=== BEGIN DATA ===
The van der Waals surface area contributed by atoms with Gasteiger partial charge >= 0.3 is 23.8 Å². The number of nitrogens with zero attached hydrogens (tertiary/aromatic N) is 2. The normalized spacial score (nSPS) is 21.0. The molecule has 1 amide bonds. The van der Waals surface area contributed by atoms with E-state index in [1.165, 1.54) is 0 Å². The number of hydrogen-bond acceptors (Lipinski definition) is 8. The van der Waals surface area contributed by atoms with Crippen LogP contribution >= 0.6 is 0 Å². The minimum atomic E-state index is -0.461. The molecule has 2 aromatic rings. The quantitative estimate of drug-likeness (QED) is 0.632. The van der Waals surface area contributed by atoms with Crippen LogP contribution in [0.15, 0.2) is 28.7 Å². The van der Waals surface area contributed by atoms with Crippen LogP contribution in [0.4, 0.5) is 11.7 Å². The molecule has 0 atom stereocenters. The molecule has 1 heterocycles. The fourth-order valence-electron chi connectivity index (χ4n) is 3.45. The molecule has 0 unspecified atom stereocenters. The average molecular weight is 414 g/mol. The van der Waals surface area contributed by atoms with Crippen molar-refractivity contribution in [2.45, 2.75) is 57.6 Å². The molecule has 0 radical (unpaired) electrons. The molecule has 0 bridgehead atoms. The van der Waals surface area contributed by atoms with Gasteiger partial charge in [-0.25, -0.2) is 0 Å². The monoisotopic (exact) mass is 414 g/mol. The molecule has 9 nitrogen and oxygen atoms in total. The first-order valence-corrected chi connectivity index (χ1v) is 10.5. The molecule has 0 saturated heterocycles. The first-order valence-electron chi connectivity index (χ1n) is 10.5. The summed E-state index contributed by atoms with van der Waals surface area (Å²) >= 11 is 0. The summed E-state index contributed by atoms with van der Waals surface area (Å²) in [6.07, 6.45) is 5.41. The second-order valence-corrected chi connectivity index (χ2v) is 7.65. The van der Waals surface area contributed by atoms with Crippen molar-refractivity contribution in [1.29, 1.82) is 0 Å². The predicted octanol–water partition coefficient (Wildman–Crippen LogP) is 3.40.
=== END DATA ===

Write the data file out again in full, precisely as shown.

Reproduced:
The van der Waals surface area contributed by atoms with Gasteiger partial charge >= 0.3 is 23.8 Å². The number of nitrogens with zero attached hydrogens (tertiary/aromatic N) is 2. The normalized spacial score (nSPS) is 21.0. The molecule has 1 amide bonds. The van der Waals surface area contributed by atoms with E-state index in [1.165, 1.54) is 0 Å². The number of hydrogen-bond acceptors (Lipinski definition) is 8. The van der Waals surface area contributed by atoms with Crippen LogP contribution >= 0.6 is 0 Å². The minimum atomic E-state index is -0.461. The molecule has 2 aromatic rings. The quantitative estimate of drug-likeness (QED) is 0.632. The van der Waals surface area contributed by atoms with Crippen LogP contribution in [0.15, 0.2) is 28.7 Å². The van der Waals surface area contributed by atoms with Crippen LogP contribution in [0.4, 0.5) is 11.7 Å². The molecule has 0 atom stereocenters. The molecule has 1 heterocycles. The fourth-order valence-electron chi connectivity index (χ4n) is 3.45. The molecule has 0 unspecified atom stereocenters. The average molecular weight is 414 g/mol. The van der Waals surface area contributed by atoms with Crippen molar-refractivity contribution in [2.45, 2.75) is 57.6 Å². The molecule has 0 radical (unpaired) electrons. The molecule has 0 bridgehead atoms. The van der Waals surface area contributed by atoms with Gasteiger partial charge in [-0.25, -0.2) is 0 Å². The monoisotopic (exact) mass is 414 g/mol. The molecule has 9 nitrogen and oxygen atoms in total. The first-order valence-corrected chi connectivity index (χ1v) is 10.5. The molecule has 0 saturated heterocycles. The first-order valence-electron chi connectivity index (χ1n) is 10.5. The summed E-state index contributed by atoms with van der Waals surface area (Å²) >= 11 is 0. The summed E-state index contributed by atoms with van der Waals surface area (Å²) in [6.07, 6.45) is 5.41. The second-order valence-corrected chi connectivity index (χ2v) is 7.65. The van der Waals surface area contributed by atoms with Crippen molar-refractivity contribution in [1.29, 1.82) is 0 Å². The predicted octanol–water partition coefficient (Wildman–Crippen LogP) is 3.40.